We received a Triangle Tools Nano-Ratchet and a few accessories to test out, and have used them interchangeably with our other drive tools for a couple of weeks. Then, we passed them along to a few colleagues for some rough and tough evaluation.
Triangle Tools is a Taiwan-based tool manufacturer that is trying to push into the US market. Their main products are their Uni-Grip socket system, which also includes a number of accessories, and Nano-Ratchet drive tools.
Triangle Tools Nano-Ratchet
We tested the 3/8″ ratchet Nano-Ratchet, which is also available in 1/4″ and 1/2″ sizes. These ratchets feature a minimal 2.5° swing, and exceed ANSI and DIN standards. A new Nano-Ratchet Plus, which features an “adjustable torque grip” is also available.
After using the ratchet a couple of times, one thing quickly became clear – the handle is spectacularly comfortably!
Although Triangle Tools focuses on the fine-tooth gearing of the Nano-Ratchet, what we all liked most was its handle. The handle has a smooth satin finish all the way around, and a gradual bulge at the bottom, for a more comfortable grip. Not everyone will like the shape or lack of texture of the handle.
Personally I would have preferred a slightly thicker handle, but never found the ratchet’s size to be an issue. In the end, I learned to appreciate the handle’s size, also remembering that less metal means less weight.
The direction selector switch is rotated easily and with reliable consistency. The gearing is as fine-toothed as Triangle claims, and we found it to be quite strong. I wouldn’t risk using a long cheater bar on the ratchet, but it’s plenty strong enough for most everyday use.
Although not the thinnest or smallest ratchet we’ve seen, the Nano-Ratchet head is fairly small in size, and should be able to access most easily-reached fasteners with ease.
The entire back of the ratchet head serves as a push-button quick release. But press it too hard, and the ball detent locks up, preventing socket insertion or removal. It does not take long to train oneself to only gently press the quick release, but those not in-the-know will likely be frustrated by this initially.
Uni-Grip sockets are available in metric sizes and 1/4″, 3/8″, and 1/2″ drive sizes. Groups of ribs on the sides of the sockets help provide a secure finger-grip, and prevent the sockets from rolling. The number of ribs in each grouping can also be used to quickly identify a socket’s drive size.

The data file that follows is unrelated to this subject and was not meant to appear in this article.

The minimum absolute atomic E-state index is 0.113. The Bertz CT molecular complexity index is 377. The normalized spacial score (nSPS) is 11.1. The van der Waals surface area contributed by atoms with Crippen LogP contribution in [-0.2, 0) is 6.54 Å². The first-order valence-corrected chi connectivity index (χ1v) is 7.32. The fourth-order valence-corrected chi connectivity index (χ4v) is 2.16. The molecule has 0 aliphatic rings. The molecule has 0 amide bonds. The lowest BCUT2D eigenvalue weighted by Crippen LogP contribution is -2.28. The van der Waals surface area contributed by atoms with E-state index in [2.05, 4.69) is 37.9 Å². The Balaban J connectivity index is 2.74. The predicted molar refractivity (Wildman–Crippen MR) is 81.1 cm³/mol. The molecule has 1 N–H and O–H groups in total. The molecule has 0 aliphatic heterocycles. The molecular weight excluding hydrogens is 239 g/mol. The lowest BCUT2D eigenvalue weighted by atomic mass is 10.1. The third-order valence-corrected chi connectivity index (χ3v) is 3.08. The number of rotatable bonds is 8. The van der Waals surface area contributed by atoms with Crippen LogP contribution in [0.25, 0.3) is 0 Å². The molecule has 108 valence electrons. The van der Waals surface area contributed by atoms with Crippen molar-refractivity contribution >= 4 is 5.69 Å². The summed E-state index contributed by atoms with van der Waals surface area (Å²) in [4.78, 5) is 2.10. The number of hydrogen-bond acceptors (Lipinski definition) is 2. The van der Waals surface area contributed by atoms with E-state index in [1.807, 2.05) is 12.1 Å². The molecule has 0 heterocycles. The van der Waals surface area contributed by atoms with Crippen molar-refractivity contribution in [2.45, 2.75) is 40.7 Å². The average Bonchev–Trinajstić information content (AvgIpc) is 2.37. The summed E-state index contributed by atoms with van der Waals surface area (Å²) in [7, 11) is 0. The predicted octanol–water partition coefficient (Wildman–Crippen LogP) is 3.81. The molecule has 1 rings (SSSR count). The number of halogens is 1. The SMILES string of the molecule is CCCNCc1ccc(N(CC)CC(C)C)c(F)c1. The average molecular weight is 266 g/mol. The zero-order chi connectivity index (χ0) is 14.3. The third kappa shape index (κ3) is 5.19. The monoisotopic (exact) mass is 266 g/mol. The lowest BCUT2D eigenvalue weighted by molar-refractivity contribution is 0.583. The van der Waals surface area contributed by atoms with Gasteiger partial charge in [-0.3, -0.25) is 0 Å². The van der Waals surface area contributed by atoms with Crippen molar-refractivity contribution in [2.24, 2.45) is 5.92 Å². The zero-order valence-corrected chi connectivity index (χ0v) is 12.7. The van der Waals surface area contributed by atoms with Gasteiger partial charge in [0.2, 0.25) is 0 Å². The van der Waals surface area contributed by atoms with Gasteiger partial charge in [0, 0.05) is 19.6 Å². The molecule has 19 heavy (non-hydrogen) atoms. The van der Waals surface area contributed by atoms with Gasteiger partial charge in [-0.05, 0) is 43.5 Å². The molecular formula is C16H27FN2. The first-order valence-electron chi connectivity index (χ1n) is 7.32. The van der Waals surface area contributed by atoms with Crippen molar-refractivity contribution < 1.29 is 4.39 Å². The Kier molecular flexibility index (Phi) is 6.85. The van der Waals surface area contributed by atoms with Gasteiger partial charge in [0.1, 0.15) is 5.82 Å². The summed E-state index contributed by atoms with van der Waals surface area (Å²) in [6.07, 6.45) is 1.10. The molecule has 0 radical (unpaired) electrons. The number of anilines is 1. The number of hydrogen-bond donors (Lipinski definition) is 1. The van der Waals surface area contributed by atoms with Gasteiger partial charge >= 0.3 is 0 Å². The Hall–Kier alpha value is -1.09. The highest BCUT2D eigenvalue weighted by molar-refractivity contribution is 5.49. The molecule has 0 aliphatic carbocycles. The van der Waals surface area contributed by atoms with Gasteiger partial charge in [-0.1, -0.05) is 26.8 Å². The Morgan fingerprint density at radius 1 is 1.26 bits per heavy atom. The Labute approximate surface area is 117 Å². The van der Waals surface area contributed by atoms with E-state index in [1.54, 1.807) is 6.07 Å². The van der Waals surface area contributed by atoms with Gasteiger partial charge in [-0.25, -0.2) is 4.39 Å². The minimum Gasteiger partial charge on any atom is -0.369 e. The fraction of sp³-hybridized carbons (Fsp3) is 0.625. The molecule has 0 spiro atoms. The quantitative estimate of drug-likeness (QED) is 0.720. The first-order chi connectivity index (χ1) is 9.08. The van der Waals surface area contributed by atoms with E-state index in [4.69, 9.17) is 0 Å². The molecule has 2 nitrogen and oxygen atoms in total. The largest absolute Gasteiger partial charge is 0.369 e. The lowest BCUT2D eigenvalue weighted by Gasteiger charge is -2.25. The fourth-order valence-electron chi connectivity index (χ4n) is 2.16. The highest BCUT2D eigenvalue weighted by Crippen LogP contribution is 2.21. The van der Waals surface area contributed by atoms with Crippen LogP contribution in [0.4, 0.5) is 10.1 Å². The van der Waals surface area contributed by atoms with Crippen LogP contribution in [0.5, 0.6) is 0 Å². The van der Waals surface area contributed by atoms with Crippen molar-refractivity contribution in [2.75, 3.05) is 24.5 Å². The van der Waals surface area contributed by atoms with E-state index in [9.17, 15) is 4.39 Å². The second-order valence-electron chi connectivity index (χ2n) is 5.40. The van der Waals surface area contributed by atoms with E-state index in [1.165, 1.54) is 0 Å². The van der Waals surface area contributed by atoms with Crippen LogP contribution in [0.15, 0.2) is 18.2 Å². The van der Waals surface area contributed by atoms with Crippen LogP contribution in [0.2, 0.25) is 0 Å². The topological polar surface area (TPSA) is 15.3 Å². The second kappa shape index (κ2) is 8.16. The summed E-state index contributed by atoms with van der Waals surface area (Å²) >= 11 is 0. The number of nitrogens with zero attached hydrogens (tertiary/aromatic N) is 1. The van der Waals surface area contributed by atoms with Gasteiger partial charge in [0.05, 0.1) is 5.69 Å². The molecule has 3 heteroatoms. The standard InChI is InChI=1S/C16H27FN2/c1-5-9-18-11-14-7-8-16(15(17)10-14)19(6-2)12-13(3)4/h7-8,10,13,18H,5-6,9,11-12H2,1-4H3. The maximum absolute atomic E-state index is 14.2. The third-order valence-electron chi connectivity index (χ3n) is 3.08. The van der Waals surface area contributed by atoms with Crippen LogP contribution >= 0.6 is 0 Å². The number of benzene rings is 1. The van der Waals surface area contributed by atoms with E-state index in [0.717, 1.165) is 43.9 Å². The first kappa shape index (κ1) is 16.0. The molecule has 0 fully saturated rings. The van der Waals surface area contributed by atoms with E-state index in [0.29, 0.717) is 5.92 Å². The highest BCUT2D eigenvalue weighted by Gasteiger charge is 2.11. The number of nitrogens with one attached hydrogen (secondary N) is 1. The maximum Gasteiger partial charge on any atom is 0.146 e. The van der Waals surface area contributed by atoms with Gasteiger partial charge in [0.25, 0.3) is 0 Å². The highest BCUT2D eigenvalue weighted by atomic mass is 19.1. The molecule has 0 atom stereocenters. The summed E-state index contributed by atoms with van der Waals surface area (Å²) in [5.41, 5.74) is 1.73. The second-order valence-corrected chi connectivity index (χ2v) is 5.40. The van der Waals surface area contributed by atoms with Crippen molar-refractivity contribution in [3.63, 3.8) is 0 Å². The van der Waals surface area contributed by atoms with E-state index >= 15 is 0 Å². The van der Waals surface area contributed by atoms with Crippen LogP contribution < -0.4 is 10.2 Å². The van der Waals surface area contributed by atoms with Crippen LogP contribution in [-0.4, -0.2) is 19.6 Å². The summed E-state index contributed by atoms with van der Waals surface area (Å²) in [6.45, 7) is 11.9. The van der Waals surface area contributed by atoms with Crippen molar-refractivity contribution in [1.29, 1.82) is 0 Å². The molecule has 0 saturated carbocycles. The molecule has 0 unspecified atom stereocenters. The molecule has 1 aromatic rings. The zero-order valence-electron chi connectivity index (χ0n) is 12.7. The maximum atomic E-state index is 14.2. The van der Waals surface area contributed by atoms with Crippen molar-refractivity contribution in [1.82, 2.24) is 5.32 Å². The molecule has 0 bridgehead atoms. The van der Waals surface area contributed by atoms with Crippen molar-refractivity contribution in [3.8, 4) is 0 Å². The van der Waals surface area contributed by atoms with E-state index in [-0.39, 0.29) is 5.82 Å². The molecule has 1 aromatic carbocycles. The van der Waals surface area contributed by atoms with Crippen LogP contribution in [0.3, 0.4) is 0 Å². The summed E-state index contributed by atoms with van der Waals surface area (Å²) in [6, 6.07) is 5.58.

The sockets have the same satin finish as the Nano-Ratchet, and are described as flank drive, which helps promote perfect torque transmission. Each socket is marked with both its drive size, and corresponding fastener size.
Overall, we were all quite pleased with the quality and performance of these sockets. We only had two to test – 8mm and 10mm, but what we’ve seen should apply to the other sockets in the line.
At first, the benefits of the Uni-Grip ridges were lost on us, but with time we grew to appreciate them, wishing all our sockets had this feature. Wera’s sockets have a more uniform knurling at their base, which I personally prefer more, but it’s hard to find fault with Triangle’s Uni-Grip design.
Triangle offers several extension lengths in 1/4″, 3/8″, and 1/2″ drive sizes. We tested the 6″-long 3/8″ extension. Triangle laser-etched a measurement scale along the extension handle. While I thought this was handy, I never really got around to using it, probably because the markings are only in metric.
The extensions feature flat parallel sizes so that you can use an 11mm wrench to apply more torque. Unfortunately, I (surprisingly) don’t have any 11mm wrenches around, but I was still able to use an adjustable wrench to the same effect. While I never took advantage of this feature in practice, I like knowing that I can use an adjustable wrench to create a T-handle-like high-torque configuration if or when necessary.
Triangle’s U-joint is built with dual internal springs that helps avoid what they describe as traditional floppy behavior. Does it work better than ordinary universals? Absolutely! I have a set of Craftsman universal adapters, and Triangle’s proved to be more comfortable and effective to use.
I hope that Triangle Tools got DC-Comics to approve their use of Superman when naming these universals!
It’s hard to say whether these tools will stand up to day to day use, but we didn’t see anything that suggests they cannot. Overall, the build quality, finish quality, and size tolerance of the tools met our stringent standards. Everyone we passed the tools along to liked the Nano-Ratchet and all of the Uni-Grip products as well.
The only complaint I had was about the quick-release mechanism, but as mentioned, that frustration disappeared once I developed the habit of pressing the release button gently.
What stands these tools apart from others in their class and price range are the Uni-Grip ridge/rib pattern (which really do make it much easier to finger-spin sockets!), exceptionally clear socket size markings, and the smoothest most streamlined ratchet handle I’ve ever used.
We definitely do recommend these tools, and their pricepoint will make them attractive to a wide audience.
You can also purchase these tools via Triangle Tools directly.
Thank you to Triangle for providing the samples for this review unconditionally. Review samples are typically returned, donated, or in some cases retained for further testing or benchmark and comparison purposes.